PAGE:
Paul Newman’s Daughter Reflects on the Actor’s Passion for Giving Back

by Joe Rutland
(Photo Courtesy Getty Images)

Paul Newman put together quite a resume of acting roles yet his life also would be one of many philanthropic endeavors. More about this part of his life comes out in a new memoir titled Paul Newman: The Extraordinary Life of an Ordinary Man. The book, which is coming out 14 years after his death, talks about finding fulfillment in these pieces of his life.

Newman launched the SeriousFun Children’s Network, which happens to be a family of camps and programs for children with life-threatening illnesses. Clea Newman, Paul’s daughter, talks about this with PEOPLE. “He really wanted to make a difference and give back,” Newman says. “He went very deep with the camps. We now have 30 camps and programs all over the world. Last year, we served 150,000 children and their families, all free of charge. It’s an incredible thing that he started.”

Paul Newman Opened His First Camp In 1988

She continues, “He was so passionate about opening our first camp and then it just became part of his persona.” Clea happens to be the youngest of his three children with Joanne Woodward, his second wife. “All his extra free time was spent there, being with the kids, working to open up new camps, talking to families, talking to the kids. It was such a heartfelt passion.”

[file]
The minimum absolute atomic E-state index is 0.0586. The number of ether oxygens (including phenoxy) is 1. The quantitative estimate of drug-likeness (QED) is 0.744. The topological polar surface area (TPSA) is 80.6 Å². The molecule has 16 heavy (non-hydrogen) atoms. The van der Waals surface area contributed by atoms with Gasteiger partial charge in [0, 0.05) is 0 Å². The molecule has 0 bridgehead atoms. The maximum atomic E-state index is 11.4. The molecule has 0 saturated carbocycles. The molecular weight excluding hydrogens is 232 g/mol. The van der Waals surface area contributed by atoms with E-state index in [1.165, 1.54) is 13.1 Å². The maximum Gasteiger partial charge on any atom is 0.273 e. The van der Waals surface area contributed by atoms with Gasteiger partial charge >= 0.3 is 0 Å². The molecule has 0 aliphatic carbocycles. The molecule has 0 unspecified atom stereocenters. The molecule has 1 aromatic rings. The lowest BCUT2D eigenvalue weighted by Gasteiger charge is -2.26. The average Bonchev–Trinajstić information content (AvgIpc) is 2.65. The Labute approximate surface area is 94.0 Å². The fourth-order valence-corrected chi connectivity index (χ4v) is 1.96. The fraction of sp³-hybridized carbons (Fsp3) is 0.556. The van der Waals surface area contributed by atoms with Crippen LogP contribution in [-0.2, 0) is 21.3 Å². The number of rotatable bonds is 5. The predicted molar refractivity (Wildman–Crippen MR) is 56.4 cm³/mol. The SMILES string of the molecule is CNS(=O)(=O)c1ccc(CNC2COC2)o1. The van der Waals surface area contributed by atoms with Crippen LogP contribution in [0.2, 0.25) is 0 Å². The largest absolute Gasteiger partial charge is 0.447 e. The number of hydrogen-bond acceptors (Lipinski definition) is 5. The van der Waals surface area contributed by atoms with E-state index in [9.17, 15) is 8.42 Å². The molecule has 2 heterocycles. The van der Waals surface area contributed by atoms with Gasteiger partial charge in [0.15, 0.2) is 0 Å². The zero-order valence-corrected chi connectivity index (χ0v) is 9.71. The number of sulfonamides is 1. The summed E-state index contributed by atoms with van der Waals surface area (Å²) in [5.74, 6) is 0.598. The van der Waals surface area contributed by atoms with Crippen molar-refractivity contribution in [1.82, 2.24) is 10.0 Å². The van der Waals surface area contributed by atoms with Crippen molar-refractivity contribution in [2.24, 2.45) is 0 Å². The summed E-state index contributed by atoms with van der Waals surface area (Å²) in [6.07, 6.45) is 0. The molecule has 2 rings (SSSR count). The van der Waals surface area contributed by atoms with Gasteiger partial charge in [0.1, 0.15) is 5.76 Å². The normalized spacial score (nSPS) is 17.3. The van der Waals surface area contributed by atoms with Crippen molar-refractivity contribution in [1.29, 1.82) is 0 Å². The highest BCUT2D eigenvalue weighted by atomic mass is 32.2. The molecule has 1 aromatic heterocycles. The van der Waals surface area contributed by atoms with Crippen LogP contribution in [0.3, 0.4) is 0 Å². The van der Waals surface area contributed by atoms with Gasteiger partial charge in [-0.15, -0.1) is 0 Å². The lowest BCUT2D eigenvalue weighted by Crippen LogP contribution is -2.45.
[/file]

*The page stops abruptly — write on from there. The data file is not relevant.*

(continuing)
This first camp opened up in 1988 in Ashford, Connecticut. It’s called The Hole in the Wall Gang Camp. This was the first of many from Paul Newman and his Newman’s Own Foundation. Now, the foundation donates 100 percent of profits from its product sales to help kids. Up to this date, it has donated more than $500 million to thousands of nonprofits worldwide, including Safe Water Network, which Newman also founded.

All of this actually started back in 1982. That’s when Paul Newman and friend A. E. Hotchner made a batch of vinaigrette as Christmas presents. It was for their friends. When the friends kept on returning for more, Newman would get the idea that a simple dressing could make money for a good cause. He happens to be told at one time products would sell better at supermarkets if Newman’s face was on the label. He said, “Once we decided that’s what we wanted to do, we decided we’d give the money away. We had no idea whether the business would be successful.”

Newman was clear that 100 percent of after-tax profits go straight to charities and causes that he believed in. Clea did say that her father “couldn’t bear the thought of any child being on a waitlist” for a camp. He would dedicate his time to ensure those programs he had assisted as many as possible.